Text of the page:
For example, there are the demographics. In terms of population, both Russia and Ukraine peaked in 1993, and both have been in decline since. Still, Ukraine's drop is much more severe than Russia's.

In 1993, Ukraine was home to 52.2 million people. Now, it is 45 million – difference of more than 7 million souls, or nearly 15 percent of the population. In the same period, Russia saw a reduction from 148.5 million to 142 million — about 4 percent.

Of course, a neighbor’s grief does not make one’s own problems any less real; but it gives a sense of scale and perspective. The birth/death ratio in the two countries is about the same (birth and death rates are both slightly lower in Ukraine than in Russia), but Russia has positive migration, and Ukraine has negative.

No wonder: in Russia, GDP per head is $17,000, while in Ukraine it is $7300. Of course, Russia's pre-eminence is, in many ways, a result of its raw materials bounty; but no one cares about the reason, so much as the consequences.

An acquaintance in Donetsk receives a pension of $150 per month (for the record, many women retire at 60, and $150 is considered average!). Miners – retirement age 45 – get $400, which is about the average in Russia. It is not difficult to understand why migrants flow from neighboring countries into Russia, and not the other way round.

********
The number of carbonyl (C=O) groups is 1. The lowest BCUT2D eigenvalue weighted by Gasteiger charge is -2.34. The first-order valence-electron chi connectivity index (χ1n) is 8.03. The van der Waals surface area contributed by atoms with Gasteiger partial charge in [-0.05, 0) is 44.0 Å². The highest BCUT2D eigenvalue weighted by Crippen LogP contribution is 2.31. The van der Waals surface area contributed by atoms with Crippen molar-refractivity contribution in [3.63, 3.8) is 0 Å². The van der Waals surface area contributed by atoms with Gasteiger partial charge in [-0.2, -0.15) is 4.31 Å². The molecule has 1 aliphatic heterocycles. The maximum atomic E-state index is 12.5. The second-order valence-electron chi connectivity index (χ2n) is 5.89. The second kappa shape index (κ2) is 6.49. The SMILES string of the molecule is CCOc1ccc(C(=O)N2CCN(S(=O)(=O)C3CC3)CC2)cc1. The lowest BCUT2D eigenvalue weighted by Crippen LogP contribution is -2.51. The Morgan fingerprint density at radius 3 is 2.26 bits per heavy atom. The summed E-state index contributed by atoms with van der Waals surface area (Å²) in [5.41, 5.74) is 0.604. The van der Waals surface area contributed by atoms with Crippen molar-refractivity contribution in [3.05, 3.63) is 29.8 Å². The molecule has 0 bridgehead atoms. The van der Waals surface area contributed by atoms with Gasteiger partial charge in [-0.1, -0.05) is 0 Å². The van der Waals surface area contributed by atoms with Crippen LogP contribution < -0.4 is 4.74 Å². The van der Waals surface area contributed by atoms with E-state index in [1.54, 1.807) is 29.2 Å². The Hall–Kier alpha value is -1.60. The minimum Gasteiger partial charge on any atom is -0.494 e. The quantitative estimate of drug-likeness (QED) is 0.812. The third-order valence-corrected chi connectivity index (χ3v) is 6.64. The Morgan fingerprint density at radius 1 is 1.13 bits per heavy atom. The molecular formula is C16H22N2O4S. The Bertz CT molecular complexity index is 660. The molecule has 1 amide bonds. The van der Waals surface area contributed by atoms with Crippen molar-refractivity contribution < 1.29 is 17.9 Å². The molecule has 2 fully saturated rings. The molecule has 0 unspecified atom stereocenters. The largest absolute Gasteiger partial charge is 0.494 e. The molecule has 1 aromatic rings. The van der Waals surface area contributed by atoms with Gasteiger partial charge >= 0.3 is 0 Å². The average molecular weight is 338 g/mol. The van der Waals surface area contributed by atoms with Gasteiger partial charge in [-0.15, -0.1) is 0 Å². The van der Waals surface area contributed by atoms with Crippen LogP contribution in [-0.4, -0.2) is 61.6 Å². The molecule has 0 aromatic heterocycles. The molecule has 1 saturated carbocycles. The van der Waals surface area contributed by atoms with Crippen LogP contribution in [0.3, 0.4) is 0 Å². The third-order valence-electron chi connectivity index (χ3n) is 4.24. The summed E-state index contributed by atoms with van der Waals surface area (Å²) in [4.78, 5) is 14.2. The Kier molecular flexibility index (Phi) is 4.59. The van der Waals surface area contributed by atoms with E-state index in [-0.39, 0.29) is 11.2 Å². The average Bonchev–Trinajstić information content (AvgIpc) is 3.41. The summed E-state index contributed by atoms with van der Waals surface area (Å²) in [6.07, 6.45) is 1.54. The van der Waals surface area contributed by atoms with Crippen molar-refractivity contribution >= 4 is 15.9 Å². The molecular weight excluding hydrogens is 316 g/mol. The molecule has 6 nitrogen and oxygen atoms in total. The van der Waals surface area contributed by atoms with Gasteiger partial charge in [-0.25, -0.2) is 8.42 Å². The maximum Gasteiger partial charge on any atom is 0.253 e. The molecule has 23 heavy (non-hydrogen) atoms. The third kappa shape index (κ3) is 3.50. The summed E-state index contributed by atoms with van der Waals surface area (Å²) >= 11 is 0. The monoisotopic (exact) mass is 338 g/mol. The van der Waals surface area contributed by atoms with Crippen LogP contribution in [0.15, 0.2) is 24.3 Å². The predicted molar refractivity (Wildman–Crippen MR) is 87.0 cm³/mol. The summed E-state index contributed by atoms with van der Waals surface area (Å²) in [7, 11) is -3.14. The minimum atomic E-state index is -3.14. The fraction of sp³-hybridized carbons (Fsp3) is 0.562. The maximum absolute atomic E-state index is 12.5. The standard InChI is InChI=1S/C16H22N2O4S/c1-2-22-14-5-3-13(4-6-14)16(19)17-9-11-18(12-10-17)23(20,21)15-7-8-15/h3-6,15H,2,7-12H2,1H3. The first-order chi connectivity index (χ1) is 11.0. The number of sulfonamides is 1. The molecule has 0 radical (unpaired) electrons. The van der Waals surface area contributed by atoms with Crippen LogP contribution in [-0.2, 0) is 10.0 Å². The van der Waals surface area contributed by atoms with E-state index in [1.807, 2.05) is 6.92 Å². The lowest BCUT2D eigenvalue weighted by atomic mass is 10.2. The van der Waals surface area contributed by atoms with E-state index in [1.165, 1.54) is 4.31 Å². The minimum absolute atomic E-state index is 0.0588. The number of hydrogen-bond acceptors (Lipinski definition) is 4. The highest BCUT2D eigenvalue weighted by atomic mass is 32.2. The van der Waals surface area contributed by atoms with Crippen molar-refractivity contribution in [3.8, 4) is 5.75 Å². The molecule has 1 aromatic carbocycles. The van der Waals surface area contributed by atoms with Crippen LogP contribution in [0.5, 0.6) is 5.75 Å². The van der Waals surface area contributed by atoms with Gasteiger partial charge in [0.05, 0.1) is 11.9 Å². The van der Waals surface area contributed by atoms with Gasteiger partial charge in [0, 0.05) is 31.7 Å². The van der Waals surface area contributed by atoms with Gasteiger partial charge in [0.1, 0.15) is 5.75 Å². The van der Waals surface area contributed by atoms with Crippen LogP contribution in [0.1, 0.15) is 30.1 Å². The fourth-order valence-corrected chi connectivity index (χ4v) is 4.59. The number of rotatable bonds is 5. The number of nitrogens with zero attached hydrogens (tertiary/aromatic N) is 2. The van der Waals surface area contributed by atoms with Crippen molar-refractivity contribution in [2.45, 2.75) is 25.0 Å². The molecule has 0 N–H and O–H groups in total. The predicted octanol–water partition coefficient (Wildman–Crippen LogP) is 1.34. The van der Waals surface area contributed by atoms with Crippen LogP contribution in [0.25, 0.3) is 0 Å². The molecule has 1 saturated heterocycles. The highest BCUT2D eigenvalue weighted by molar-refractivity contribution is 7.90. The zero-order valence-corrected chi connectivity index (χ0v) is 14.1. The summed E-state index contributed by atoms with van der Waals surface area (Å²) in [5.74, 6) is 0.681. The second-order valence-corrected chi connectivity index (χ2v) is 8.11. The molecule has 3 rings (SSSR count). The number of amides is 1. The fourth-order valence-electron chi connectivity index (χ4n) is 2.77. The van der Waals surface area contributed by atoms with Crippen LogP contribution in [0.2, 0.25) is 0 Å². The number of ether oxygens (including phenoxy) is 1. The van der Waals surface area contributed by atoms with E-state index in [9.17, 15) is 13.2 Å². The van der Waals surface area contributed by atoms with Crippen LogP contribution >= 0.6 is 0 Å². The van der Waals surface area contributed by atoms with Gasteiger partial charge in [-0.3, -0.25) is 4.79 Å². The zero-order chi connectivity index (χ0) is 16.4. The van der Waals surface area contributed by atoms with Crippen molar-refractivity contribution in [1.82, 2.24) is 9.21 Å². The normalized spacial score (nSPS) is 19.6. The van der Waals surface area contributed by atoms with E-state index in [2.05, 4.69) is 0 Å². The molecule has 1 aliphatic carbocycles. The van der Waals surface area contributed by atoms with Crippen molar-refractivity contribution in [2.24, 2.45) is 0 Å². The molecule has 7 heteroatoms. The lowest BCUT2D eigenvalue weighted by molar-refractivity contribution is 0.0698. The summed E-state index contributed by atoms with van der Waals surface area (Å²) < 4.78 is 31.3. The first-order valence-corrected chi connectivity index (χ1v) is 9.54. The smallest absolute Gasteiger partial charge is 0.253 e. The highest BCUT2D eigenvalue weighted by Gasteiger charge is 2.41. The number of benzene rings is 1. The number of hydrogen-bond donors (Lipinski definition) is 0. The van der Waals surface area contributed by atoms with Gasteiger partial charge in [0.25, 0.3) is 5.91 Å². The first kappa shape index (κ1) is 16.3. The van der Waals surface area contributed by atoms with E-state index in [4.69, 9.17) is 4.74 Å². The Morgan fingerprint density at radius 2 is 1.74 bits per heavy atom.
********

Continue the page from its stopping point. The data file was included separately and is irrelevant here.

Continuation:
The two countries' political systems are often compared. The differences are obvious: Ukraine's Verkhovna Rada is a combat arena, while, in comparison, Russia's State Duma is a library reading room. Ukraine has genuine, tough competition between comparable forces and a regular succession of presidents, while, in Russia, power is absolute and unchanging. This is indisputable.

But rumors of the pernicious (or salutary) impact of stable (or changeable) power are greatly exaggerated. Ukraine is a case in point. There, political competition has not translated into economic competition, or an independent judiciary, or human rights, etc. Furthermore, rhetorical competition does not always unearth the most "effective manager," and competition in the public field is not a guarantee that the best choice will be made.

At the very least, the story of Yushchenko is evidence of that. Twenty years of independent Ukrainian elections have shown that rearranging the furniture will not make it any more comfortable. On the other hand, lack of competition is certainly not conducive to successful governance.

Whereas in Western Europe there appears to be a direct link between having a representative democracy and an effective state and economy, in Ukraine there is no such corollary. Of course, it can be said that "too little time has passed; and, anyway, it's a different kind of democracy." But it is clear that the issue is not as clear-cut as many imagine it to be.

Even more puzzling is what comes first: "the chicken of democracy" or "the egg of economic success." In any case, Russia and Ukraine are hard-pressed to utilize each other's experience, either through emulation of success or avoidance of mistakes: the political competition of the "Ukrainian Sich [Cossack encampment]" is just as limited as the political monopoly of the "Russian Empire."

Leonid Radzikhovsky holds a doctorate in psychology and is an independent political analyst and political scientist.

First published in Russian in Rossiyskaya Gazeta.